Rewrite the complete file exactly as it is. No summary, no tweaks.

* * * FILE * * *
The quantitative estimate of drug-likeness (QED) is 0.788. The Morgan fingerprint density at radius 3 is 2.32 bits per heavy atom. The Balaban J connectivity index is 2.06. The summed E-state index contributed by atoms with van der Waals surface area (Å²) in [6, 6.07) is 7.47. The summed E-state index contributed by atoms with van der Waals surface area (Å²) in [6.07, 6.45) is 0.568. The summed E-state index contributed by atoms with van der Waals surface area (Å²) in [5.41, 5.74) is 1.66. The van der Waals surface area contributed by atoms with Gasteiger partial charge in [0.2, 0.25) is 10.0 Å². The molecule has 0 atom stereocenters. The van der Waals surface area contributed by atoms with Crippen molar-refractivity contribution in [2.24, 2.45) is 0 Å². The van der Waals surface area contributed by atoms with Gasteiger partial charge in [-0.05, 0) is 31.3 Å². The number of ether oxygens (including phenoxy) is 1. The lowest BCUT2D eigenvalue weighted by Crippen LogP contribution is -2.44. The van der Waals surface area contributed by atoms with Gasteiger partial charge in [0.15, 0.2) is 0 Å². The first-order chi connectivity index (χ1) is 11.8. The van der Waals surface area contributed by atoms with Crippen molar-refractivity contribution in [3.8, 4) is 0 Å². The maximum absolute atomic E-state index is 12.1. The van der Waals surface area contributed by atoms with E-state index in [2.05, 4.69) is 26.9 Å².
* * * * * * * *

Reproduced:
The quantitative estimate of drug-likeness (QED) is 0.788. The Morgan fingerprint density at radius 3 is 2.32 bits per heavy atom. The Balaban J connectivity index is 2.06. The summed E-state index contributed by atoms with van der Waals surface area (Å²) in [6, 6.07) is 7.47. The summed E-state index contributed by atoms with van der Waals surface area (Å²) in [6.07, 6.45) is 0.568. The summed E-state index contributed by atoms with van der Waals surface area (Å²) in [5.41, 5.74) is 1.66. The van der Waals surface area contributed by atoms with Gasteiger partial charge in [0.2, 0.25) is 10.0 Å². The molecule has 0 atom stereocenters. The van der Waals surface area contributed by atoms with Crippen molar-refractivity contribution in [2.24, 2.45) is 0 Å². The van der Waals surface area contributed by atoms with Gasteiger partial charge in [-0.05, 0) is 31.3 Å². The number of ether oxygens (including phenoxy) is 1. The lowest BCUT2D eigenvalue weighted by Crippen LogP contribution is -2.44. The van der Waals surface area contributed by atoms with Gasteiger partial charge in [0.15, 0.2) is 0 Å². The first-order chi connectivity index (χ1) is 11.8. The van der Waals surface area contributed by atoms with Crippen molar-refractivity contribution in [3.8, 4) is 0 Å². The maximum absolute atomic E-state index is 12.1. The van der Waals surface area contributed by atoms with E-state index in [2.05, 4.69) is 26.9 Å².